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The Edinburg Volunteer Fire Department recently donated six sets of protective helmets, jackets, pants and gloves to the foundry at the University of Texas-Pan American to keep artists safe when working with the molten metal. (A foundry is an establishment where metal is melted and poured into molds.) Shawn Snider, the fire department’s chief, said the gear is no longer useable by firefighters to enter burning buildings, but is safe for the artists to use when working in the foundry. Featured, from left: Jacob Quintanilla, EVFD firefighter; R.H. Pursley, EVFD deputy chief; Jaime Piña, EVFD firefighter; Antonio Salazar, EVFD deputy chief; Susan Fitzsimmons, UTPA Art Department chair; Douglas Clark, instructor at the UTPA Art Foundry Program; and Shawn Snider, EVFD chief. See story later in this posting.

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UnitedHealthcare, the Rio Grande Valley Hispanic Chamber of Commerce and Lone Star Insurance Services on Thursday, June 23, will host a seminar for small-business owners on Healthy Texas, a statewide health initiative to offer affordable health insurance to small-business employees and their families. The seminar, scheduled from 8:30 a.m. to 10 a.m., will be held at Lone Star National Bank, 520 E. Nolana, Suite 110, in McAllen. Registration begins at 8 a.m. UnitedHealthcare has been selected to provide insurance plans for Healthy Texas, an employer-based, public-private health insurance program offered by the Texas Department of Insurance. Healthy Texas uses state and federal funding to make it more affordable for qualifying small employers to offer health care benefits to their employees. Premiums for Healthy Texas products are, on average, 25- to 30-percent lower than commercial market plans. Featured making preparations for the seminar are, from left: Robbie Burgess, an executive with UnitedHealthcare; Laura McClelland, a renewal account consultant with UnitedHealthcare; and Rubén Garza with Lone Star Insurance Services. See story later in this posting.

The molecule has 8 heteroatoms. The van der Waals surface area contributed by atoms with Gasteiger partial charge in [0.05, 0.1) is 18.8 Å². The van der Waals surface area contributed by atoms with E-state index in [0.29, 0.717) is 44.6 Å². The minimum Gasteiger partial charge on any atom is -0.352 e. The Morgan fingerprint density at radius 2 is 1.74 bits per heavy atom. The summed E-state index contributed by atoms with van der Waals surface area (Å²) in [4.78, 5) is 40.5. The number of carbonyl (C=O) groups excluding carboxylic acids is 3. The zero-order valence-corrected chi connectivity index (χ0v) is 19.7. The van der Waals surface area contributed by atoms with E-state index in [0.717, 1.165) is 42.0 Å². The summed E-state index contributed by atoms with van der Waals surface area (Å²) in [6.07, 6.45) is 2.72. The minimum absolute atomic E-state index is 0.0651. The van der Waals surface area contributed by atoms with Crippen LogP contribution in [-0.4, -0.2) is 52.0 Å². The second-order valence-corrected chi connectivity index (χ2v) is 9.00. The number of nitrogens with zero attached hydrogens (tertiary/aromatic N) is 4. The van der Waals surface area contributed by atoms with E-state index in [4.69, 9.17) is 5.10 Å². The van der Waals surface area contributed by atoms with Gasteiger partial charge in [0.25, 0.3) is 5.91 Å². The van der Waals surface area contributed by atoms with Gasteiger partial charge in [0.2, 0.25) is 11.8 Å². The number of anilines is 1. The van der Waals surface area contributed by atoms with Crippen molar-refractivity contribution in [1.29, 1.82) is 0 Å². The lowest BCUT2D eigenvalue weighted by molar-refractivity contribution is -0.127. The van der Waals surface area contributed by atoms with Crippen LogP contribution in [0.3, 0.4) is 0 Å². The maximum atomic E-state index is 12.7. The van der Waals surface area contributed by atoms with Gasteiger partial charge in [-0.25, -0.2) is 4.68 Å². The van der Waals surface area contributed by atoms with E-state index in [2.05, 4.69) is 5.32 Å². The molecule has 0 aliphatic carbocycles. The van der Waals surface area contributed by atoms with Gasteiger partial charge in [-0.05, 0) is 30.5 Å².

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JoAnn Gama of McAllen, Chief of Schools at IDEA Public Schools, has been appointed by President Obama to President’s Advisory Commission on Educational Excellence for Hispanics. Gama, featured here at the White House for a swearing-in ceremony on Thursday, May 26, held in the Smithsonian Castle in Washington, D.C., which  featured U.S. Supreme Court Justice Sonia Sotomayor. Gama was one of more than a dozen new members selected by the President to help improve academic excellence and opportunities by providing advice to President Obama and Education Secretary Arne Duncan. Gama co-founded IDEA Public Schools in 1998 as an academy, and after receiving a state charter, opened IDEA as an independent charter school in August, 2000. Since IDEA Public Schools’ launch, Gama has served as Principal and Chief Operating Officer. In 1997, she joined Teach For America in Donna, where she taught 4th and 5th grade English as a Second Language. Gama earned her B.A. from Boston University and her M.ED. in Educational Leadership from the University of Texas-Pan American. Also in this White House photograph is fellow Texan and commission member Ricardo Romo, the president of the University of Texas at San Antonio. See story later in this posting.